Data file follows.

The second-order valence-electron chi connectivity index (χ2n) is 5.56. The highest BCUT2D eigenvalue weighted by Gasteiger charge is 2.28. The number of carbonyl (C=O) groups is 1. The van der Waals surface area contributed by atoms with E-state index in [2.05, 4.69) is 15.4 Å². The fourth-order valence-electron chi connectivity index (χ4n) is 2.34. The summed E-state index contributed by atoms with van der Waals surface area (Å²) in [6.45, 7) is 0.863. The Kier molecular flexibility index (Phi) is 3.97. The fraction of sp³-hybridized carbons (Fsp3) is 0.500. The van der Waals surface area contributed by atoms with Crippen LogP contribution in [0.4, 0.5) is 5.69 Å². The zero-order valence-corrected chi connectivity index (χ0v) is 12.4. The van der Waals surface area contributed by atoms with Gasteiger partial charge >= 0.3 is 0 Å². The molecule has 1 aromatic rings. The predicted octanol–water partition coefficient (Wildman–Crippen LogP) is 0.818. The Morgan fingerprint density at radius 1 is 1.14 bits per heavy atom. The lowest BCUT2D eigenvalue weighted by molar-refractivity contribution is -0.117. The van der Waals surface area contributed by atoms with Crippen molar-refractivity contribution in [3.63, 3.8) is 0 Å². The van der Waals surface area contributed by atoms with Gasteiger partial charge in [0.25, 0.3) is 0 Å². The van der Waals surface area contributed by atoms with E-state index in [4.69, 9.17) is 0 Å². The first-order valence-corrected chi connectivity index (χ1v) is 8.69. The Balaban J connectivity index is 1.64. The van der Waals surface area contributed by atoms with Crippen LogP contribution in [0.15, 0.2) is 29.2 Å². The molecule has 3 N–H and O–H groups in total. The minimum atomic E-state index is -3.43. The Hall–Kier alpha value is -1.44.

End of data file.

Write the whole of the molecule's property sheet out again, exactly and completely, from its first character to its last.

The second-order valence-electron chi connectivity index (χ2n) is 5.56. The highest BCUT2D eigenvalue weighted by Gasteiger charge is 2.28. The number of carbonyl (C=O) groups is 1. The van der Waals surface area contributed by atoms with E-state index in [2.05, 4.69) is 15.4 Å². The fourth-order valence-electron chi connectivity index (χ4n) is 2.34. The summed E-state index contributed by atoms with van der Waals surface area (Å²) in [6.45, 7) is 0.863. The Kier molecular flexibility index (Phi) is 3.97. The fraction of sp³-hybridized carbons (Fsp3) is 0.500. The van der Waals surface area contributed by atoms with Crippen LogP contribution in [0.4, 0.5) is 5.69 Å². The zero-order valence-corrected chi connectivity index (χ0v) is 12.4. The van der Waals surface area contributed by atoms with Gasteiger partial charge >= 0.3 is 0 Å². The molecule has 1 aromatic rings. The predicted octanol–water partition coefficient (Wildman–Crippen LogP) is 0.818. The Morgan fingerprint density at radius 1 is 1.14 bits per heavy atom. The lowest BCUT2D eigenvalue weighted by molar-refractivity contribution is -0.117. The van der Waals surface area contributed by atoms with Crippen molar-refractivity contribution in [3.63, 3.8) is 0 Å². The van der Waals surface area contributed by atoms with Gasteiger partial charge in [0.25, 0.3) is 0 Å². The van der Waals surface area contributed by atoms with E-state index in [4.69, 9.17) is 0 Å². The first-order valence-corrected chi connectivity index (χ1v) is 8.69. The Balaban J connectivity index is 1.64. The van der Waals surface area contributed by atoms with Crippen LogP contribution in [0.15, 0.2) is 29.2 Å². The molecule has 3 N–H and O–H groups in total. The minimum atomic E-state index is -3.43. The Hall–Kier alpha value is -1.44.